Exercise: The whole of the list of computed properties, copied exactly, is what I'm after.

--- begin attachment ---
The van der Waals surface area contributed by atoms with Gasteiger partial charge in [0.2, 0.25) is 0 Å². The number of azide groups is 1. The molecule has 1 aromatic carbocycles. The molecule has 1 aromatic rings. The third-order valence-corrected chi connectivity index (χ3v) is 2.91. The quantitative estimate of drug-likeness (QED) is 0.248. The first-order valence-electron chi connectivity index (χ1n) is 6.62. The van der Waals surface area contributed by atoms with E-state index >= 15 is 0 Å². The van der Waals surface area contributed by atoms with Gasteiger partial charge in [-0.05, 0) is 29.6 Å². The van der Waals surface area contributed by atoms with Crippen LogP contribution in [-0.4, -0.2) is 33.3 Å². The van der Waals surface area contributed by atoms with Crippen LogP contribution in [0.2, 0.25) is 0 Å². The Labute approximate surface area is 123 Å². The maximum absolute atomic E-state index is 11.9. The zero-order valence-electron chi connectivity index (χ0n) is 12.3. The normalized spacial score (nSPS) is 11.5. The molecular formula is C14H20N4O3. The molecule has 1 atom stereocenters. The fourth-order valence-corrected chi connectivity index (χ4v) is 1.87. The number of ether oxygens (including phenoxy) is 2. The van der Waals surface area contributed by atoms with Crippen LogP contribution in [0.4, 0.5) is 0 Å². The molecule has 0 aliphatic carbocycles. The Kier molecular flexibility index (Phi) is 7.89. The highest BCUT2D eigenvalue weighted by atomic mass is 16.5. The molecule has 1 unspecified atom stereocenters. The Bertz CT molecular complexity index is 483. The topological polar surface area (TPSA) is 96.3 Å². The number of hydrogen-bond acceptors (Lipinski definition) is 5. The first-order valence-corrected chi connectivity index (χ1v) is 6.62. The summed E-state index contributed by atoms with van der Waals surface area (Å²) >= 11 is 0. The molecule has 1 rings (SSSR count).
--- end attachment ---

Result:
The van der Waals surface area contributed by atoms with Gasteiger partial charge in [0.2, 0.25) is 0 Å². The number of azide groups is 1. The molecule has 1 aromatic carbocycles. The molecule has 1 aromatic rings. The third-order valence-corrected chi connectivity index (χ3v) is 2.91. The quantitative estimate of drug-likeness (QED) is 0.248. The first-order valence-electron chi connectivity index (χ1n) is 6.62. The van der Waals surface area contributed by atoms with E-state index >= 15 is 0 Å². The van der Waals surface area contributed by atoms with Gasteiger partial charge in [-0.05, 0) is 29.6 Å². The van der Waals surface area contributed by atoms with Crippen LogP contribution in [-0.4, -0.2) is 33.3 Å². The van der Waals surface area contributed by atoms with Crippen LogP contribution in [0.2, 0.25) is 0 Å². The Labute approximate surface area is 123 Å². The maximum absolute atomic E-state index is 11.9. The zero-order valence-electron chi connectivity index (χ0n) is 12.3. The normalized spacial score (nSPS) is 11.5. The molecular formula is C14H20N4O3. The molecule has 1 atom stereocenters. The fourth-order valence-corrected chi connectivity index (χ4v) is 1.87. The number of ether oxygens (including phenoxy) is 2. The van der Waals surface area contributed by atoms with Crippen LogP contribution in [0.4, 0.5) is 0 Å². The molecule has 0 aliphatic carbocycles. The Kier molecular flexibility index (Phi) is 7.89. The highest BCUT2D eigenvalue weighted by atomic mass is 16.5. The molecule has 1 unspecified atom stereocenters. The Bertz CT molecular complexity index is 483. The topological polar surface area (TPSA) is 96.3 Å². The number of hydrogen-bond acceptors (Lipinski definition) is 5. The first-order valence-corrected chi connectivity index (χ1v) is 6.62. The summed E-state index contributed by atoms with van der Waals surface area (Å²) >= 11 is 0. The molecule has 1 rings (SSSR count).